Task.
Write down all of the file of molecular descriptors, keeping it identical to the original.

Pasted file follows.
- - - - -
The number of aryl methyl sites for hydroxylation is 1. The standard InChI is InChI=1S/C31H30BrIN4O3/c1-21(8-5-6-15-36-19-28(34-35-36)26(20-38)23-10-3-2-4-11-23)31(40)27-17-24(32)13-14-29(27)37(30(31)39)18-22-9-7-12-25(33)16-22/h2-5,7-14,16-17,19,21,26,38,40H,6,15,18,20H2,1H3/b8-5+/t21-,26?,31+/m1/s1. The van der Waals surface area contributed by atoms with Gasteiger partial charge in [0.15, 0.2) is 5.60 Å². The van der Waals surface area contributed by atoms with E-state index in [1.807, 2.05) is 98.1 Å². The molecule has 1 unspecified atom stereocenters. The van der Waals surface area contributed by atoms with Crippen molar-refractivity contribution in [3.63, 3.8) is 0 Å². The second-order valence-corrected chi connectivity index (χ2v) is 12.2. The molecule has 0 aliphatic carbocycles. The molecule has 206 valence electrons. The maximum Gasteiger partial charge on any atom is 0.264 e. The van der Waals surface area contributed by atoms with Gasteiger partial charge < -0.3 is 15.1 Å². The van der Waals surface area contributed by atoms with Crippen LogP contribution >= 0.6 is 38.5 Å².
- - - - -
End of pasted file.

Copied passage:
The number of aryl methyl sites for hydroxylation is 1. The standard InChI is InChI=1S/C31H30BrIN4O3/c1-21(8-5-6-15-36-19-28(34-35-36)26(20-38)23-10-3-2-4-11-23)31(40)27-17-24(32)13-14-29(27)37(30(31)39)18-22-9-7-12-25(33)16-22/h2-5,7-14,16-17,19,21,26,38,40H,6,15,18,20H2,1H3/b8-5+/t21-,26?,31+/m1/s1. The van der Waals surface area contributed by atoms with Gasteiger partial charge in [0.15, 0.2) is 5.60 Å². The van der Waals surface area contributed by atoms with E-state index in [1.807, 2.05) is 98.1 Å². The molecule has 1 unspecified atom stereocenters. The van der Waals surface area contributed by atoms with Crippen molar-refractivity contribution in [3.63, 3.8) is 0 Å². The second-order valence-corrected chi connectivity index (χ2v) is 12.2. The molecule has 0 aliphatic carbocycles. The molecule has 206 valence electrons. The maximum Gasteiger partial charge on any atom is 0.264 e. The van der Waals surface area contributed by atoms with Gasteiger partial charge < -0.3 is 15.1 Å². The van der Waals surface area contributed by atoms with Crippen LogP contribution >= 0.6 is 38.5 Å².